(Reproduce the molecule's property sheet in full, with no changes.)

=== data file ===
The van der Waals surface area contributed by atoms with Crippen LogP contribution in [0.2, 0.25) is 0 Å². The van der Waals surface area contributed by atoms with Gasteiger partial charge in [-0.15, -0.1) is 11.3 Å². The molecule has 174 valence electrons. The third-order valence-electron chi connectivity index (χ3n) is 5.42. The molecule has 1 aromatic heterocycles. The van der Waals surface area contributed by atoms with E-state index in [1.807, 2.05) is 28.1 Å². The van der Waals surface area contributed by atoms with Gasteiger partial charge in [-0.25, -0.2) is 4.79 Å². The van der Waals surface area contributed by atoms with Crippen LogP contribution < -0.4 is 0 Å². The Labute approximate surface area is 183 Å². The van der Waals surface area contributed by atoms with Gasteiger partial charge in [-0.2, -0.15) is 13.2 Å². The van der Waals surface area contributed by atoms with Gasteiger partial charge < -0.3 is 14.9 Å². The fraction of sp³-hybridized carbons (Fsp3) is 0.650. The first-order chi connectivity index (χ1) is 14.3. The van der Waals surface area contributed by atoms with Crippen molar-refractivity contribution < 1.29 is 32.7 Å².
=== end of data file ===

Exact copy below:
The van der Waals surface area contributed by atoms with Crippen LogP contribution in [0.2, 0.25) is 0 Å². The van der Waals surface area contributed by atoms with Gasteiger partial charge in [-0.15, -0.1) is 11.3 Å². The molecule has 174 valence electrons. The third-order valence-electron chi connectivity index (χ3n) is 5.42. The molecule has 1 aromatic heterocycles. The van der Waals surface area contributed by atoms with E-state index in [1.807, 2.05) is 28.1 Å². The van der Waals surface area contributed by atoms with Gasteiger partial charge in [-0.25, -0.2) is 4.79 Å². The van der Waals surface area contributed by atoms with Crippen LogP contribution < -0.4 is 0 Å². The Labute approximate surface area is 183 Å². The van der Waals surface area contributed by atoms with Gasteiger partial charge in [-0.2, -0.15) is 13.2 Å². The van der Waals surface area contributed by atoms with Gasteiger partial charge < -0.3 is 14.9 Å². The fraction of sp³-hybridized carbons (Fsp3) is 0.650. The first-order chi connectivity index (χ1) is 14.3. The van der Waals surface area contributed by atoms with Crippen molar-refractivity contribution < 1.29 is 32.7 Å².